“I thought that was fate, swabbing you off the deck.”  She backed him into a bucket, carelessly left on the deck.  It spilled, dirty water and suds flowing everywhere.
“Your timbers are shivered; your end is in sight.”
“Your end is so big, it blocks out the light.” The girl caught Guybrush in the rear with a sudden jab.  Guybrush had a growing sense of dismay that maybe this girl was better than he was.  She was better than better, she was the best.
“I’m gonna keelhaul your hide, like a day’s catch of tripe.”
“I’m gonna scratch you out, like an endless bug bite.”  Guybrush now braced himself against the stairway, flailing desperately against the steady barrage of blows.  His insult about tripe suddenly called his attention to the fish net, hanging from the boom.  All he had to do was back her three feet.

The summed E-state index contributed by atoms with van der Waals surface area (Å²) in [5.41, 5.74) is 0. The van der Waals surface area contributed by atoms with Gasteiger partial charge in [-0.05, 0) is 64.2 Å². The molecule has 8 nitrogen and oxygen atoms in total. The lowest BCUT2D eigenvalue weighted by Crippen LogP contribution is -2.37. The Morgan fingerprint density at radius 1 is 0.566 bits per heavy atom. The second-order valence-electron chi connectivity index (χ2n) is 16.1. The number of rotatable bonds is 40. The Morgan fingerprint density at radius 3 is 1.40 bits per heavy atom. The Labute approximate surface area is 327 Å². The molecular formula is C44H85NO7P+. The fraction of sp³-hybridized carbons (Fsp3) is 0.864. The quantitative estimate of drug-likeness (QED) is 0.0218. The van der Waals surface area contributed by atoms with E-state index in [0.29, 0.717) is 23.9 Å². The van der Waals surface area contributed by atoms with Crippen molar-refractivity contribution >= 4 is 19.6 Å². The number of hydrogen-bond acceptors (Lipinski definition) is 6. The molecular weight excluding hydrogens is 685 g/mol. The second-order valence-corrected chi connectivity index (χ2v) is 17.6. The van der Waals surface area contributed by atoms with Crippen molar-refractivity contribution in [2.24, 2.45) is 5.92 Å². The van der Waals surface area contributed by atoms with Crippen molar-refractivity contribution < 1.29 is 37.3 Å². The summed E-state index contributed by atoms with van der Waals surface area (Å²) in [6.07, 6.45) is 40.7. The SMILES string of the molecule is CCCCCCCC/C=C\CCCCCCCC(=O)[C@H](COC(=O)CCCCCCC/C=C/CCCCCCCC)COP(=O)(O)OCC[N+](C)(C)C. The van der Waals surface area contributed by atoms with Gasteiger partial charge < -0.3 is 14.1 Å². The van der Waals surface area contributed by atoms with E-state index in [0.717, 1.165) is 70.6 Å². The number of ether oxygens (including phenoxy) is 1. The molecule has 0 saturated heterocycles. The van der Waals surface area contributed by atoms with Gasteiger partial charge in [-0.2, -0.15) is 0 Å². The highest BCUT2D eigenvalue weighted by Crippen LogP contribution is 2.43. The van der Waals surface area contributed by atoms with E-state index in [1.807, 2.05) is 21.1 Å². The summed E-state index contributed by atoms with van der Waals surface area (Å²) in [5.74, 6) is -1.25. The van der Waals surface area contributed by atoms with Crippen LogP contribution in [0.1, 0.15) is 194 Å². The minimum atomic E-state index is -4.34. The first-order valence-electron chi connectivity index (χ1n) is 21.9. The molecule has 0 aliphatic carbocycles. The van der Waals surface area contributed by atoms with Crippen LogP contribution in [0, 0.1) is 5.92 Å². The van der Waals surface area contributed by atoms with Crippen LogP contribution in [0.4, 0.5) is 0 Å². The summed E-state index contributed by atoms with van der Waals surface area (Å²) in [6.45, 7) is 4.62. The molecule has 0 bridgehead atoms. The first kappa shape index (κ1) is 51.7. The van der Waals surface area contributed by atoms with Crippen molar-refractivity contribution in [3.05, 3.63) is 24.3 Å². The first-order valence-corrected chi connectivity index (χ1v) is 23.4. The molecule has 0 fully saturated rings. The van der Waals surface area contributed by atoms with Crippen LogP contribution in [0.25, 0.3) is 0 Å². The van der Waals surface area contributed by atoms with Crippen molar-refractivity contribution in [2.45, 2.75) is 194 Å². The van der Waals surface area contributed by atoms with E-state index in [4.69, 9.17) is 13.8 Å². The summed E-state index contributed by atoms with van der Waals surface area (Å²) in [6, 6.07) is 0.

“Your skills are lacking, you fight like a girl.”  It caught her off guard.
“Well of course I do…”she faltered, “You uncultured churl.”  It was just the distraction Guybrush needed.  He slashed through the ropes holding the net, which came tumbling down on top of the unsuspecting assailant.
“That’s not fair a’tall!” she cried.  “That’s not part of the fight!”  Guybrush stooped to eye level, his foot securely over her sword, which she furiously worked trying to free.
“Winning a fight,” he said, “is not always beating your opponent, but knowing how he can be defeated.”  He pulled the net off her.  The girl looked for a means of escape, but twenty swords points prevented her attempts.  Haggis peered overboard, then turned to Guybrush.
“If the tide gets any lower,” he said, ”we won’t be able to go ashore for a coupla hours.”
“Well then, “Guybrush responded. “I’ll take this girl along to see what can be done for her, and in the meantime-” The girl took the crew’s temporary distraction to snatch up her sword and race for the edge of the deck.  Before anyone could stop her, she had dived into the water and was hastily swimming towards the nearby shore.
“Should we try to retrieve her?” Haggis asked.
“No.” said Guybrush, as he watched her swim away. “I’ve got a feeling we’ll see her again.”